Wonderful article! In the written-music world, Terry Riley wrote some of his Keyboard Studies on a circular stave. Also George Crumb has used circular staves quite often. Really helps to get to the heart of the music! Back in the software world, there is also the excellent Reaktor sequencer, Spiral, and the old c74 program, radiaL, whose gui had circular audio files.

    After all, beginnings and endings are just perceptual constructs. Using circles helps to underscore that music (and life!) is about the journey, not the destination!

  • http://unatronics.com Michael Una

    I'm going to add here my own Seeq-it analog circular sequencer: http://unatronics.com/store/index.php?route=produ

  • Yasha

    The VST Eckel by Shuriken.se (Mac & Windows) functions as a Euclidean Rhythm sequencer. There's no visualization of the circular cycles, but a circular motif was used for all of its controls.

  • http://hendersonsix.com Henderson

    The Domino Factory piece is fantastic, very impressive indeed.

    I *cough* made an interactive installation based on this circular sequencing idea actually, using arduino/processing and pure data – video here: http://vimeo.com/12763642 The fascinating aspect of this approach is that you have a natural visual tendency to loop and repeat and "manage" your music in a slightly different way than usual. As a result the interface leads you in a certain musical direction, which I find quite interesting.

  • joost

    Interesting article! You can also get LoopSeque Mini for the iPhone now.

  • ash

    I don't get the point of a circular sequencer vs square track. They both have equivalent loop points and resolution, so is it just a question of aesthetics?

  • Tim

    Dear Americans

    Your date formating of [month] / [day] makes no sense. Everyone else says [day] / [month] / [year], it's a logical order as each is bigger than the other. It's not cute and idiosyncratic like the way we have unnecessary vowels in words like "colour" or "analogue", it's just wrong.

    I look forward to celebrating Pi day in its god-given chronolocation of the 3rd of Fourteenuary

  • http://www.loopyc.com Loopy C

    Peter said: "I’m going to turn loopy if I keep going, so I’ll leave it there"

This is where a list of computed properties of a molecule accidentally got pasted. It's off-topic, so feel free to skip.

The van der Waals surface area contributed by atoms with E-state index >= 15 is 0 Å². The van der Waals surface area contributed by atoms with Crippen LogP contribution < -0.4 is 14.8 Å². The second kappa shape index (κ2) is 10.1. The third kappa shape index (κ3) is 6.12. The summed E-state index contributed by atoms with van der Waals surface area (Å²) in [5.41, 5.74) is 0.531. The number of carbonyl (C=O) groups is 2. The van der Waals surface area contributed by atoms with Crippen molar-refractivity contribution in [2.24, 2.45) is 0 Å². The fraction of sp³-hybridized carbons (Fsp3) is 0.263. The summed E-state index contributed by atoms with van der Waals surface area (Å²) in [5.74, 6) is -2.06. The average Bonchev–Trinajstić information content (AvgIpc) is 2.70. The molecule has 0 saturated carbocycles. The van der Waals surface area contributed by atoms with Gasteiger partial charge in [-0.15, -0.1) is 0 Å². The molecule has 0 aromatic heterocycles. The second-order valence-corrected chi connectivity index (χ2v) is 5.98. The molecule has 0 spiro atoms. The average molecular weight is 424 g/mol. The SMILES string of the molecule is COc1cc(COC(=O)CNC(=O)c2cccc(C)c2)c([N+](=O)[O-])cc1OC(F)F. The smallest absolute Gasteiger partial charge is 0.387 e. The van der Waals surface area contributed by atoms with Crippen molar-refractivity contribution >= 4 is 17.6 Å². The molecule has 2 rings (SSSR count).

Don't do that, it's crowded enough in my head! 

    Seriously, fantastic article (all the PI day stuff was great). The appeal to me specifically should be obvious but really a nice way overall  to re-visualize (as Henderson already mentioned) musical relationships and how both interface design then changes and how you interact with the materials.

  • Peter Kirn

    @Tim: Actually, we're both wrong. See ISO 8601:
    http://en.wikipedia.org/wiki/ISO_8601
    Descending order of quantity makes more sense than ascending ordinality and certainly more sense than the illogical American method.

    And best of all, it protects Pi Day. 

    And it's an official standard.

    @Loopy C: Ha! And thanks!

  • lodsb

    also http://sourceforge.net/projects/iannix/
    as quite mature app  with more vocabulary+additional physics. its also cool, since it is an osc sequencer ;)

  • Jonah

    It's late, but  360 Drum Sequencer in the Mac App store is cool. http://360drumsequencer.blogspot.com/

    The demo I tried was a bit fiddly, but the new features in version 1.0.5  are enough for me to buy it when I get my mac hooked back up to the net. Last I checked it was by far the best music program in the app store. But there were only two good apps. :)

  • Cretin Dilettante

    http://ruipenha.pt/software/narrativas-sonoras/

    Not really circle related, but does anyone know where I could get the first version of this? The most recent one isn't really a sequencer so much as a mangler for a single sample. I'd really love to try making some tracks using the original Narrativas Sonaras alone.

  • http://brianhouse.net h0use

    here's another Python implementation of bjorklund's algorithm for Euclidean rhythms:&nbsp ;http://brianhouse.net/software/#bjorklund

  • sr.proxerino

    here's a draft of the bjorklund algo for supercollider:

    http://pastebin.com/N1dgZVnX

  • http://www.michaelandrews.net Michael

    What about the genoQs Octopus?

    http://obliq.net/museum/octopus/genoQs_front.jpg

  • http://noisepages.com/members/renderful/ Codey

    Jonah! Thanks so much for the recommendation of 360. Grabbed it out of the app store and am having fun! It's a bit of a heavy app for what it does, but there's a lot going on, on screen. Fun sequencer!

  • http://www.jhhl.net/iPhone jhhl

    My iPhone app Tondo is a circular sonogram painting program – in the sense that a sonogram loop is a sequence , I suppose it could be called a sequencer.  You can constrain the time dimension to map out polyrhythms if you want to.